Group Projects and Executive Function

Project-based learning continues to be popular during remote or hybrid learning, allowing students to interact with each other while connecting their learning to real-world issues. What’s the secret to successful project-based learning? Weaving in executive function strategies.

Whether you are using breakout rooms for hybrid learning or crafting in-person groups at school, here are three ways you can integrate executive function strategies into your teaching.

Cognitive flexibility

Group work exposes students to the opinions and observations of their peers as well as various approaches to solving a problem. Cognitive flexibility is essential. If, for example, the group is reading an article together, students will have to shift between the details of the author’s argument, any unfamiliar words they come across, and their peers’ thoughts. To prevent students from becoming stuck, provide graphic organizers that offer them space to jot down the main argument, their ideas, and their peers’ perspectives.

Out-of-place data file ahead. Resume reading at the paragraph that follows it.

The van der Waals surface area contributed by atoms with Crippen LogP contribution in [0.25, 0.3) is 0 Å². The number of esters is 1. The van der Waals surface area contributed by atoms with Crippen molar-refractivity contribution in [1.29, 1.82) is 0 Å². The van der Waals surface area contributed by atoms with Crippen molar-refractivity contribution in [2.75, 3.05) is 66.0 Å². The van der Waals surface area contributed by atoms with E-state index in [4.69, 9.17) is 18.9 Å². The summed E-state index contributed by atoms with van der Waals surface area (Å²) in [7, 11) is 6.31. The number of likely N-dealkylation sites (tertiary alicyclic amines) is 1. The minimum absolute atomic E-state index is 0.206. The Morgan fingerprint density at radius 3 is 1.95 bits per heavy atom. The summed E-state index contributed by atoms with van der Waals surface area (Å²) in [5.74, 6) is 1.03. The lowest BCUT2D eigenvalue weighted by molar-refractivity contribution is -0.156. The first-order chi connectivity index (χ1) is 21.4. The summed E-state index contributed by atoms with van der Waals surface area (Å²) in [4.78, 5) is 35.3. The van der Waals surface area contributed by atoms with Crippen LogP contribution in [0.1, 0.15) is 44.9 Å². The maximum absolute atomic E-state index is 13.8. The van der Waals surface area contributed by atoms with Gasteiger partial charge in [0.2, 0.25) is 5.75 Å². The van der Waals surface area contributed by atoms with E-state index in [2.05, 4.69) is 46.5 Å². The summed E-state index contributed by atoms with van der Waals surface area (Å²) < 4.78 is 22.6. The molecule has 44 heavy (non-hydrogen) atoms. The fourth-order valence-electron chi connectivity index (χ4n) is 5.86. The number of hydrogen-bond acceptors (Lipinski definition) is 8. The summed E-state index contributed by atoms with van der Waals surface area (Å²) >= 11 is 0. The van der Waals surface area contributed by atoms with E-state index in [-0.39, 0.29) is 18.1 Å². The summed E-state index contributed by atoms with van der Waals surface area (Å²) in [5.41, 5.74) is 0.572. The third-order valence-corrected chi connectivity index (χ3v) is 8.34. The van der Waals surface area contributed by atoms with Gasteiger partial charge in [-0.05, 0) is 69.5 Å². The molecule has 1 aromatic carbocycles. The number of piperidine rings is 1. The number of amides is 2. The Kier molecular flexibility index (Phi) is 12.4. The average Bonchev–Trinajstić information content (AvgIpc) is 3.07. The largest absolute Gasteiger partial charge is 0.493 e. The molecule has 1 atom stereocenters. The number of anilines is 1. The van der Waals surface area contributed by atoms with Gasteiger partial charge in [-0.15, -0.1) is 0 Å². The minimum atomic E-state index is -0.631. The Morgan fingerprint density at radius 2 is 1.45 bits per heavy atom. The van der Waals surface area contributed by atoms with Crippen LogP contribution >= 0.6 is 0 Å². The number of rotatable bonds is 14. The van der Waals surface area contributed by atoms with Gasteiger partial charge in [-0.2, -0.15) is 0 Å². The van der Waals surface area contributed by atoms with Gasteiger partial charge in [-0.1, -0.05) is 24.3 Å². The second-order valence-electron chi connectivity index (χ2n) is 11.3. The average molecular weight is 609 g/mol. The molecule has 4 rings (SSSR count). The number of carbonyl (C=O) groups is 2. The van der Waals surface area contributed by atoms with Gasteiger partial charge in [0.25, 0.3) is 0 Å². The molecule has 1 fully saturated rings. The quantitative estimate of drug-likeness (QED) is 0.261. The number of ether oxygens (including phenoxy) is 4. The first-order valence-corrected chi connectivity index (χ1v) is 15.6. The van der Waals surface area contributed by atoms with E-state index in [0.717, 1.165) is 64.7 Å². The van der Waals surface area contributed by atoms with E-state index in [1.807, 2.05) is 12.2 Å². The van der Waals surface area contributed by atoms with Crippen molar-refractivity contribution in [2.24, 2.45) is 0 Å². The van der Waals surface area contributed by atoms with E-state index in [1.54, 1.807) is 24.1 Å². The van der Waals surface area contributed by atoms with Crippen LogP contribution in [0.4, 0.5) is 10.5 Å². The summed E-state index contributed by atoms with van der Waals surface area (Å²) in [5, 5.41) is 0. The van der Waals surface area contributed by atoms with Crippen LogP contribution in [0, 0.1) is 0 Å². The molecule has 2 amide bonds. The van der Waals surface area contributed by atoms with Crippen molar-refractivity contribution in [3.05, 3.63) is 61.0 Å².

Working memory

One way to help students strengthen their working memory while working in groups is to assign a “reporter” who will relay the group’s findings to the class. This person will have to work through the problem with their peers while noting salient details of the conversation to share with the whole class. You can support this activity by suggesting that students use a visual strategy or mnemonic to synthesize and remember the group’s main points.


As students wrap up their work together, take a few minutes for self-reflection. Students can complete short surveys to reflect on the strategies they learned and used. Ask them to think about what aspects of working in a group were challenging or fun and decide what they might do differently next time. You can also encourage groups to complete a shared survey reflecting on how they worked as a team.

Making time to teach executive function strategies by incorporating small, explicit lessons like these into daily activities can lead to positive outcomes for students.

  • Caitlin Vanderberg, SMARTS Intern